If you’re unsure of how many CTA buttons to include in your newsletter, this tip from Hubspot is excellent: “Let there be one head honcho CTA – just one main thing that you would like your subscribers to do. The rest of the CTAs should be ‘in-case-you-have-time’ options. ​​​​​​​

Whether it’s simply to click through to see a blog post or just to forward the email to a friend, make it super simple for your subscribers to know what you want them to do.

This is not the time for a hard sell

Many email inboxes are already busier than a local mall on the Saturday morning after payday. Newsletter readers have subscribed to your mailing list because they want to read your updates – but quickly. Use this form of marketing to nurture relationships with your clients, not to force a sale.

Play with the layout

Make use of a newsletter template and have some fun! Does an image look better cropped? Should the image come first, followed by the text and then the button? Or can this be switched up? Take control of your template and understand the various layout options and how they can benefit you.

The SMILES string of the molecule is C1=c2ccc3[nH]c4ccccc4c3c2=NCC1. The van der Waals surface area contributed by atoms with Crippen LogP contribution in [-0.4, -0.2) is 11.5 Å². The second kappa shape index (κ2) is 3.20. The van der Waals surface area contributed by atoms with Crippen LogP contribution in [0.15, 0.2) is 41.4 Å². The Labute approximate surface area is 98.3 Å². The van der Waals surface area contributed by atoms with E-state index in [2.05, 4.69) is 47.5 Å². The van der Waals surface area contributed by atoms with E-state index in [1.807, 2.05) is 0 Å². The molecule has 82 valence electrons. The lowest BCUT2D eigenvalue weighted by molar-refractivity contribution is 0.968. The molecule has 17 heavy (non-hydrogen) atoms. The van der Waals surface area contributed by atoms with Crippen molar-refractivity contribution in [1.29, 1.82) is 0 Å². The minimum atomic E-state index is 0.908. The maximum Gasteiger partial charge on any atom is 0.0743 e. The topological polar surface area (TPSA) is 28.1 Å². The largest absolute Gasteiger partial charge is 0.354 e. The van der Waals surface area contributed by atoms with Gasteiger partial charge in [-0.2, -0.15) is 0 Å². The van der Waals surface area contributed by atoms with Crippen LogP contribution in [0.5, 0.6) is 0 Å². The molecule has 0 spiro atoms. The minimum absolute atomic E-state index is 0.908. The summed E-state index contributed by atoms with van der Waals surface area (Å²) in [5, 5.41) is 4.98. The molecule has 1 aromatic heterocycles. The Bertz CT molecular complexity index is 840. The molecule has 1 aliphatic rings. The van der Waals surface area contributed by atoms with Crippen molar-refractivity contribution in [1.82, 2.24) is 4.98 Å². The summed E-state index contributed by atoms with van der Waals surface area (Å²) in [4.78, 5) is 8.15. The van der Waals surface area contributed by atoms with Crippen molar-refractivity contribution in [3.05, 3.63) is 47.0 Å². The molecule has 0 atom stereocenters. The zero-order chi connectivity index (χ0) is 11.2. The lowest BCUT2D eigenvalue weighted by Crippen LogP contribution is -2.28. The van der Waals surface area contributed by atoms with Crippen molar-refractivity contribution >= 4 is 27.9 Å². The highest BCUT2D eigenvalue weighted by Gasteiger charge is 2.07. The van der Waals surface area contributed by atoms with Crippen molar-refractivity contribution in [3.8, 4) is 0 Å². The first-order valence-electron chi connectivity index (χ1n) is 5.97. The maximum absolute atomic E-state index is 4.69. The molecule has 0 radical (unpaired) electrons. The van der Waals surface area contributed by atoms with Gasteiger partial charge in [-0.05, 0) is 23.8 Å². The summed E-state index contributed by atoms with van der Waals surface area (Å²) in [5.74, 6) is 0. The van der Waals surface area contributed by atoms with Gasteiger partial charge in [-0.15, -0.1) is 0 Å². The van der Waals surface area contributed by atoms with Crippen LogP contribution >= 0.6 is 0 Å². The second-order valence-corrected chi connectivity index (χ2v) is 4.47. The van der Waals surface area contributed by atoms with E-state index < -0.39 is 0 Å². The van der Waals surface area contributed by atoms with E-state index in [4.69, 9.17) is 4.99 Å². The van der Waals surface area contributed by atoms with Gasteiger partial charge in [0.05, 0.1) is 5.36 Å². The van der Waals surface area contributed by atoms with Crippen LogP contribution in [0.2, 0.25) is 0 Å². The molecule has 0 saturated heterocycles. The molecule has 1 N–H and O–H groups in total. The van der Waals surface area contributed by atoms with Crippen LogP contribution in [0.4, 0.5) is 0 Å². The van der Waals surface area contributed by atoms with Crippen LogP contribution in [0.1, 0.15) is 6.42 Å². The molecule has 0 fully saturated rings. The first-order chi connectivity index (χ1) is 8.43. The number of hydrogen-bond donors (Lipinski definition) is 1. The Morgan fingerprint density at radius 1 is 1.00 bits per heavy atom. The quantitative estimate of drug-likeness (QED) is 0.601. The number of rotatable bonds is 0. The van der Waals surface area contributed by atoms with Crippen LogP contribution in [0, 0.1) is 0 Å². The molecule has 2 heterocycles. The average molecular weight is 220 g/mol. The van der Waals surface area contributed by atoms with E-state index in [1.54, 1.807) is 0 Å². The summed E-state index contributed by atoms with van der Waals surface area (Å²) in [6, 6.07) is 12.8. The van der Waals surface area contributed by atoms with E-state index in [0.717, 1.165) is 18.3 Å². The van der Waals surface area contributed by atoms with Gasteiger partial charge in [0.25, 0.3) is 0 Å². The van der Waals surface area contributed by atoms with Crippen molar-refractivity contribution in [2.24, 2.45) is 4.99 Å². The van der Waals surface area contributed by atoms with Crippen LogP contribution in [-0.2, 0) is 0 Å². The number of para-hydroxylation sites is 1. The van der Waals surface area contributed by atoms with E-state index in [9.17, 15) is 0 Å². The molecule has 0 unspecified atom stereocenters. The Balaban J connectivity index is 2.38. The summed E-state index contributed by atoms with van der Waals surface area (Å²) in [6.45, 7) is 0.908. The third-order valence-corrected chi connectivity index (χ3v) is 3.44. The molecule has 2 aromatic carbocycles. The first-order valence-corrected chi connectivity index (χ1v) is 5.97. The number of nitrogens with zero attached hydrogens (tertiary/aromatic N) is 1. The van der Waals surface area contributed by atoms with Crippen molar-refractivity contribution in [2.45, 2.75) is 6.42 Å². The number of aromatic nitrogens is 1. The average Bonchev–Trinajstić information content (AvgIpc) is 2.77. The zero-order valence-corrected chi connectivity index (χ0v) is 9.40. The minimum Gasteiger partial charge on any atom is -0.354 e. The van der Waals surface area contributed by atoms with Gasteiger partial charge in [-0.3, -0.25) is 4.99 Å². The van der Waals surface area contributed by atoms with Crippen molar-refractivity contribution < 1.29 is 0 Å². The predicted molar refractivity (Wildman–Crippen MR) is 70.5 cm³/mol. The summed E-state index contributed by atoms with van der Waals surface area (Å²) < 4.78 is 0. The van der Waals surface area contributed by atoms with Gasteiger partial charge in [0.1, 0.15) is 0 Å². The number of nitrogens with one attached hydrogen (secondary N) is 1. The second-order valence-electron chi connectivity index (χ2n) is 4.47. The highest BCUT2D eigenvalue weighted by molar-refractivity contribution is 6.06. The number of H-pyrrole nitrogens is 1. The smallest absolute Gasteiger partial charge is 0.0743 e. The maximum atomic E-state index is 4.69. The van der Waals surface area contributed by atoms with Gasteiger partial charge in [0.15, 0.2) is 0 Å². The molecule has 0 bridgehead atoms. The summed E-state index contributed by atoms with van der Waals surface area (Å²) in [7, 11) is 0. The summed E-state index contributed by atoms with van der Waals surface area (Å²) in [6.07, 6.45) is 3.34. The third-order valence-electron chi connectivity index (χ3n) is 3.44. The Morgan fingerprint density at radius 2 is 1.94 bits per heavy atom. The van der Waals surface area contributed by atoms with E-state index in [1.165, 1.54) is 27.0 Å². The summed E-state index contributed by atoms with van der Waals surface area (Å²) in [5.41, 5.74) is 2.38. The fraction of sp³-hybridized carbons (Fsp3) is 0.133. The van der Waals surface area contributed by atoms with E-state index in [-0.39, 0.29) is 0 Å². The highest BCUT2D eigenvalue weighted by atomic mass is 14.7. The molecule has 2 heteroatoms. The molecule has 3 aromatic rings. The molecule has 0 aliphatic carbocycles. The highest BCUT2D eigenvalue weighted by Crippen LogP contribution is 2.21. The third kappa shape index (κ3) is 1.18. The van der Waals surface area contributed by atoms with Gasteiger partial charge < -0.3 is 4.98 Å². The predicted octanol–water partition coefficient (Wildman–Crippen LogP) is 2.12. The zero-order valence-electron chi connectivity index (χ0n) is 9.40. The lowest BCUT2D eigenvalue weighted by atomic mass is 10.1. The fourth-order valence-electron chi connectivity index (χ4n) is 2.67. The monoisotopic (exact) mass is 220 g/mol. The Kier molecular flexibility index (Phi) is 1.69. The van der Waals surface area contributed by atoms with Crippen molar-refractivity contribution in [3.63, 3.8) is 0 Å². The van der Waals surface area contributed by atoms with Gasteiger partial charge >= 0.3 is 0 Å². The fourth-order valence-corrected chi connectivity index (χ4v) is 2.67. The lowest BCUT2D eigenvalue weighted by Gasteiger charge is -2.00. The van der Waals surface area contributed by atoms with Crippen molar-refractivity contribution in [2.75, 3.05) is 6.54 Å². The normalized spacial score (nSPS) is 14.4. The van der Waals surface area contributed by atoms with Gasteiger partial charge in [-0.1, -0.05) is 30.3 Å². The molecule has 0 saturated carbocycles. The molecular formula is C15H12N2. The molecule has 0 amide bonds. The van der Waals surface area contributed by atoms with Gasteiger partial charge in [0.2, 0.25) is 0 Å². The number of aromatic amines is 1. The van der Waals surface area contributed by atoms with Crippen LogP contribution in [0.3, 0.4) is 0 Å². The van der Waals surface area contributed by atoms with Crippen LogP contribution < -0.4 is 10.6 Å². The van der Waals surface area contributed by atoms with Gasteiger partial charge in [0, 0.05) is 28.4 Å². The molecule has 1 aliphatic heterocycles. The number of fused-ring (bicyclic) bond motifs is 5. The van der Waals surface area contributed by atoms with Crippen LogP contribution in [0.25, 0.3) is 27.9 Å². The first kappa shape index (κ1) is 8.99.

Email newsletter templates can be designed by an agency or you can purchase one online.

Test the tech, check the content

Yes, some people still use Yahoo Mail. And while many are on Gmail, there are others using email providers like Microsoft Outlook, iCloud or AOL Mail, for example.

How will your carefully crafted newsletter look in those different inboxes? And how will it look on different devices? Test the tech – send yourself the email and check if the layout and content still look good, and that the newsletter works as intended.

Once the tech has been checked, go through the entire email and check spelling, grammar, hyperlinks, tone and overall layout. Your brand’s reputation is important and you don’t want to hurt it by letting errors creep in.

Make use of an email service provider

Make your life easier and use an email service provider like Campaign Monitor or Mailchimp.

These digital tools help immensely when it comes to offering email templates to use, helping schedule mails and they do the heavy lifting when it comes to distribution of your emails. They also assist with customer relationship management (CRM) by helping you organise your audience into different mailing lists, for A/B testing for example. They also provide excellent metrics on who has read your mails and what they are most interested in.

Metrics can guide content

The reports that are generated once a newsletter has been sent and opened can be instructive.

You’ll see which content performed best, which links had the most clicks and which CTA buttons drew the most engagement. This gives insight into content that interests your subscribers and content that may be falling flat, and allows you to better tailor content for future newsletters, to increase engagement. 

Also, you can use your metrics to clean up your mailing list of those dormant subscribers who haven’t opened your last few mails.